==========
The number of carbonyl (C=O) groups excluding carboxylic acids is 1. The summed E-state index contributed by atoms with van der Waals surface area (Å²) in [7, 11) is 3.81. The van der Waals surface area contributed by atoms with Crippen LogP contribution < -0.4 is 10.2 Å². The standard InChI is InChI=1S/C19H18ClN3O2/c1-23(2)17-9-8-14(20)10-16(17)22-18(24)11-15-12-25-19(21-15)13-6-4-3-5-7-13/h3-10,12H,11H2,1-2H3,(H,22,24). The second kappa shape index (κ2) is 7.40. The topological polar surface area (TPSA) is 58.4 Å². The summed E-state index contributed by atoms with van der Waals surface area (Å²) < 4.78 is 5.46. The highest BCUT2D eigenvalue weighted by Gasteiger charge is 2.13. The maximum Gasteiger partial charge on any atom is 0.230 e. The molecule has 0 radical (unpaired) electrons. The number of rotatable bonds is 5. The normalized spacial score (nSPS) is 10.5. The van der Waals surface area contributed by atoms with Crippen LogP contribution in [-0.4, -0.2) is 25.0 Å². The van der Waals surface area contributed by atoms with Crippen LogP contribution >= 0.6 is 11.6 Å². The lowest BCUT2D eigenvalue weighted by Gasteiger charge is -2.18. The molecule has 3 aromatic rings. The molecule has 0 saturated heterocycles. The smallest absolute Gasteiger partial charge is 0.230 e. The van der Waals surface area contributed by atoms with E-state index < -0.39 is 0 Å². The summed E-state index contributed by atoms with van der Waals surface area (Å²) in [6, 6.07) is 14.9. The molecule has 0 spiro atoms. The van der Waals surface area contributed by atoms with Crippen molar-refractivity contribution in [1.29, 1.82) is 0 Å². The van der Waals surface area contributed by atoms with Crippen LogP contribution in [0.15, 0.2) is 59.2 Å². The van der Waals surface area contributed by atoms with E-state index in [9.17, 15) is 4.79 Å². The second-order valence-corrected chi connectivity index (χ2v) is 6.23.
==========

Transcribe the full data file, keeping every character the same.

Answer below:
The number of carbonyl (C=O) groups excluding carboxylic acids is 1. The summed E-state index contributed by atoms with van der Waals surface area (Å²) in [7, 11) is 3.81. The van der Waals surface area contributed by atoms with Crippen LogP contribution < -0.4 is 10.2 Å². The standard InChI is InChI=1S/C19H18ClN3O2/c1-23(2)17-9-8-14(20)10-16(17)22-18(24)11-15-12-25-19(21-15)13-6-4-3-5-7-13/h3-10,12H,11H2,1-2H3,(H,22,24). The second kappa shape index (κ2) is 7.40. The topological polar surface area (TPSA) is 58.4 Å². The summed E-state index contributed by atoms with van der Waals surface area (Å²) < 4.78 is 5.46. The highest BCUT2D eigenvalue weighted by Gasteiger charge is 2.13. The maximum Gasteiger partial charge on any atom is 0.230 e. The molecule has 0 radical (unpaired) electrons. The number of rotatable bonds is 5. The normalized spacial score (nSPS) is 10.5. The van der Waals surface area contributed by atoms with Crippen LogP contribution in [-0.4, -0.2) is 25.0 Å². The van der Waals surface area contributed by atoms with Crippen LogP contribution >= 0.6 is 11.6 Å². The lowest BCUT2D eigenvalue weighted by Gasteiger charge is -2.18. The molecule has 3 aromatic rings. The molecule has 0 saturated heterocycles. The smallest absolute Gasteiger partial charge is 0.230 e. The van der Waals surface area contributed by atoms with E-state index < -0.39 is 0 Å². The summed E-state index contributed by atoms with van der Waals surface area (Å²) in [6, 6.07) is 14.9. The molecule has 0 spiro atoms. The van der Waals surface area contributed by atoms with Crippen molar-refractivity contribution in [1.29, 1.82) is 0 Å². The van der Waals surface area contributed by atoms with Crippen LogP contribution in [0.15, 0.2) is 59.2 Å². The van der Waals surface area contributed by atoms with E-state index in [9.17, 15) is 4.79 Å². The second-order valence-corrected chi connectivity index (χ2v) is 6.23.